Is Anger Okay? {Managing Our Scary Emotions}

We’d been in inexplicable traffic for 40 minutes. No car accident or natural disaster visible for miles. Just count-the-rocks-on-the-freeway, creeping-3-miles-an-hour. . . traffic.

Which wouldn’t have been so bad if the middle school daughter I’d just picked up at school was in a good mood. She wasn’t. Instead, a constant stream of blame, complaints, and accusations flowed from the back seat like grump bombs.

I used coping skills: deep, steady breathing, ignoring her, praying (first, with compassion for her, then for God to give me strength to cope and not yell back!) I turned on music, set limits with her, looked at the sunset. Finally, I decided to get off the freeway and take an alternate route home.

Except that when I did that last one, I exited behind. . . her.

In bumper to bumper traffic, she’d kept 4 car lengths distance between her and the car in front of her. I didn’t care on the freeway, since we were all stuck anyway. But while crossing an intersection she stopped nearly in the middle, leaving me in the intersection so she could have her 4 car-lengths margin. We were vulnerable. Blocking traffic.

She crept forward. I crept forward.

She crept forward once more, now only 2 car lengths between her and the car in front of her. I scooted forward too, glad to be out of the intersection.

And then it happened: She locked eyes with me in her rear-view mirror, face flushed, screaming and wagging an angry finger at me. She rolled down her window, flipped me the middle finger, honked her horn, and yelled some more. Then she scooted up closer to the car in front of her and gestured STOP at me before I could follow.

I wanted to not be a Christian right then. To scream and yell and swear and flip her the bird and smash into her smug, needs-too-much-space-in-city-traffic bumper.

And then find the EJECT button and launch my moody, raging daughter into space. 

What is anger about, anyway?

The American Psychological Association says, “Anger is a natural, adaptive response to threats; . . .which allow us to fight and to defend ourselves when we are attacked. A certain amount of anger, therefore, is necessary to our survival.”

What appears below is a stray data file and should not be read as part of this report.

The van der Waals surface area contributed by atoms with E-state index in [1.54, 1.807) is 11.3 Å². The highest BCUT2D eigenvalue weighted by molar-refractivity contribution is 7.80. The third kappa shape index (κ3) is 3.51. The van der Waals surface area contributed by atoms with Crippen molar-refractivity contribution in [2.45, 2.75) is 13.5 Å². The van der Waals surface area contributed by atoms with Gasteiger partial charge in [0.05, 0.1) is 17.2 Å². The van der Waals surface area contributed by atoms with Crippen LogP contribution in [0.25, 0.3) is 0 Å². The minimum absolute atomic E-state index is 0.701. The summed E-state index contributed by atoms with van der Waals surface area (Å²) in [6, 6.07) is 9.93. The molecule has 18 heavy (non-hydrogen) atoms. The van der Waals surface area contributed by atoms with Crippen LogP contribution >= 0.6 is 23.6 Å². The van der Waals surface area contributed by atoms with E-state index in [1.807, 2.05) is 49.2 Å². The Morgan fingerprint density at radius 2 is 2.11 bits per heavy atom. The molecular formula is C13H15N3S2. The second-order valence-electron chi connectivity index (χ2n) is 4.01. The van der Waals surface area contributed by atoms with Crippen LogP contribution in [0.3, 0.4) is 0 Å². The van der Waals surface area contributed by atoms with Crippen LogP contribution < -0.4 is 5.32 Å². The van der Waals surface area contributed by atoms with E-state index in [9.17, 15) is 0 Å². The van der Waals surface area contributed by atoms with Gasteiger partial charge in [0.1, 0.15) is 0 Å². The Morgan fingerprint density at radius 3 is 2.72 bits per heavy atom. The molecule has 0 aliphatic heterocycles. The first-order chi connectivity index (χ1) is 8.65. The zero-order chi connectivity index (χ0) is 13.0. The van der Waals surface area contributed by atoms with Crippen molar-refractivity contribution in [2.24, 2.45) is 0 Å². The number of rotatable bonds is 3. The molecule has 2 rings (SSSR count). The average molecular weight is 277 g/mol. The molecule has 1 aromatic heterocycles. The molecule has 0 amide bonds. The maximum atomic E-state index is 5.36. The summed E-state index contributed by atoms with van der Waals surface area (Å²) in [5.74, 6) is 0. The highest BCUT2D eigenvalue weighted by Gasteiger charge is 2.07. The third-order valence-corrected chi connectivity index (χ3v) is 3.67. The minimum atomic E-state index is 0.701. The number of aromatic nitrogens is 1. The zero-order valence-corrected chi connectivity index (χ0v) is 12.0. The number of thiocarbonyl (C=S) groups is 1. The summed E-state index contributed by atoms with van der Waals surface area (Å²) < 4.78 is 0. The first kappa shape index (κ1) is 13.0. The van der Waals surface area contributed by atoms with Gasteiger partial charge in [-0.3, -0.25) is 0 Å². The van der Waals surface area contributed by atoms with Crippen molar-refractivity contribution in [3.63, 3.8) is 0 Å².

Anger is like fire: necessary and useful as a signal, but it burns us when mishandled. {tweet this}

What gets us mad? Often one or more of the following, when we feel:

  • trapped
  • wrongly judged
  • embarrassed
  • helpless
  • used
  • abused
  • or when we see other people experiencing any of the above.

On the road that day, I felt all of those.

You’ve been there too. Moments when life’s challenges press down so hard we’re ready to explode.

Handling Anger So It Doesn’t Handle Us

“Understand this, my dear brothers and sisters: You must all be quick to listen, slow to speak, and slow to get angry. Human anger does not produce the righteousness God desires.” – James 1:19-20

If you’re like me, reading that and automatically throwing hands in the air, thinking it’s impossible, you’re right. It is. When we try to overcome anger in our own strength. 

Apart from God’s help, John 15:5 says, we can do nothing. When anger flares and we’re swimming in adrenaline, we’re trapped like a car in rush hour. But when we so much as crack open the door for God’s help against our angst, we’re suddenly freed.

I know, because that’s what happened to me after the road rage moment! It wasn’t polished or pretty, but God heard my plea and recognized the tightness in my chest. He saw the stress rising, the anger swirling and ready to take me. I couldn’t see any way out.

But God. . .

In the form of a quiet hand stretched from the passenger seat, grabbing mine and squeezing tight. No words, no flashes of light. Traffic didn’t dissolve and I wasn’t suddenly wrapped in my favorite hoodie, sipping cocoa at home.

He saw me. He reached straight into the loaded gun of my anger in that moment and drained the gunpowder quietly away.

God sees you too. In that moment that leaves you ready to ignite. If only we’ll crack open the door and invite Him in.

What about you? What makes you mad? What helps you through it?

-Laurie

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Comments

  1. Kidstalk says

    Thanks Laurie…I’ve been wrestling with an “anger incident” since last week & I know I need to deal with it & seek forgiveness from the victim I exploded on. The Holy Spirit has nudged me further with this post! God bless you:)

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